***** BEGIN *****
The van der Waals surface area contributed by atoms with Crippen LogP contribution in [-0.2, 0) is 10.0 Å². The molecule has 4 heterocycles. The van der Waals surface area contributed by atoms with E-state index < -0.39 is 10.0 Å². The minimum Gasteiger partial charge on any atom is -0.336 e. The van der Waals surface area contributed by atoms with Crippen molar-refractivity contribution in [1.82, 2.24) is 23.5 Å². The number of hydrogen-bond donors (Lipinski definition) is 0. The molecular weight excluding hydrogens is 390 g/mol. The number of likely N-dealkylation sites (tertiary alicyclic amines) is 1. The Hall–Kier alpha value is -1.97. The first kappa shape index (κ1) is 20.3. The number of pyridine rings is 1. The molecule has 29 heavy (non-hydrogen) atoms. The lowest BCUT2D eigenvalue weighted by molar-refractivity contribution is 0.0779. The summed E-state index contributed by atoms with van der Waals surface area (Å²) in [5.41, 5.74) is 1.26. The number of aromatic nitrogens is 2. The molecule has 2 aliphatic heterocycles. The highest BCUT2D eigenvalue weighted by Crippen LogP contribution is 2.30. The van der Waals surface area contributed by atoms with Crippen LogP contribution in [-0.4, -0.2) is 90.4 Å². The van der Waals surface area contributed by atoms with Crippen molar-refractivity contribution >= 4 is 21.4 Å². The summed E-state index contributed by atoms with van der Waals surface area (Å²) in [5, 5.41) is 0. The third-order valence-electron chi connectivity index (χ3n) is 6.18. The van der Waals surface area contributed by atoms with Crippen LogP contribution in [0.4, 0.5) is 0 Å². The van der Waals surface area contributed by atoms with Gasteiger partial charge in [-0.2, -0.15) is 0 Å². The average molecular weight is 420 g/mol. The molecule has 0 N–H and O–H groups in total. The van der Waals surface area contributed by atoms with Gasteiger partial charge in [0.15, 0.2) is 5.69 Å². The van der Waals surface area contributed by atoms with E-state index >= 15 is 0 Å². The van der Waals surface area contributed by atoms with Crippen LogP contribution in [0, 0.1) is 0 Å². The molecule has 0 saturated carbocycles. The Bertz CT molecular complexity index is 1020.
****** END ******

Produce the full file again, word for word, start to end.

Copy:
The van der Waals surface area contributed by atoms with Crippen LogP contribution in [-0.2, 0) is 10.0 Å². The molecule has 4 heterocycles. The van der Waals surface area contributed by atoms with E-state index < -0.39 is 10.0 Å². The minimum Gasteiger partial charge on any atom is -0.336 e. The van der Waals surface area contributed by atoms with Crippen molar-refractivity contribution in [1.82, 2.24) is 23.5 Å². The number of hydrogen-bond donors (Lipinski definition) is 0. The molecular weight excluding hydrogens is 390 g/mol. The number of likely N-dealkylation sites (tertiary alicyclic amines) is 1. The Hall–Kier alpha value is -1.97. The first kappa shape index (κ1) is 20.3. The number of pyridine rings is 1. The molecule has 29 heavy (non-hydrogen) atoms. The lowest BCUT2D eigenvalue weighted by molar-refractivity contribution is 0.0779. The summed E-state index contributed by atoms with van der Waals surface area (Å²) in [5.41, 5.74) is 1.26. The number of aromatic nitrogens is 2. The molecule has 2 aliphatic heterocycles. The highest BCUT2D eigenvalue weighted by Crippen LogP contribution is 2.30. The van der Waals surface area contributed by atoms with Crippen LogP contribution in [-0.4, -0.2) is 90.4 Å². The van der Waals surface area contributed by atoms with Crippen molar-refractivity contribution >= 4 is 21.4 Å². The summed E-state index contributed by atoms with van der Waals surface area (Å²) in [5, 5.41) is 0. The third-order valence-electron chi connectivity index (χ3n) is 6.18. The van der Waals surface area contributed by atoms with Crippen LogP contribution in [0.4, 0.5) is 0 Å². The van der Waals surface area contributed by atoms with Gasteiger partial charge in [-0.2, -0.15) is 0 Å². The average molecular weight is 420 g/mol. The molecule has 0 N–H and O–H groups in total. The van der Waals surface area contributed by atoms with Gasteiger partial charge in [0.15, 0.2) is 5.69 Å². The van der Waals surface area contributed by atoms with E-state index >= 15 is 0 Å². The van der Waals surface area contributed by atoms with Crippen LogP contribution in [0, 0.1) is 0 Å². The molecule has 0 saturated carbocycles. The Bertz CT molecular complexity index is 1020.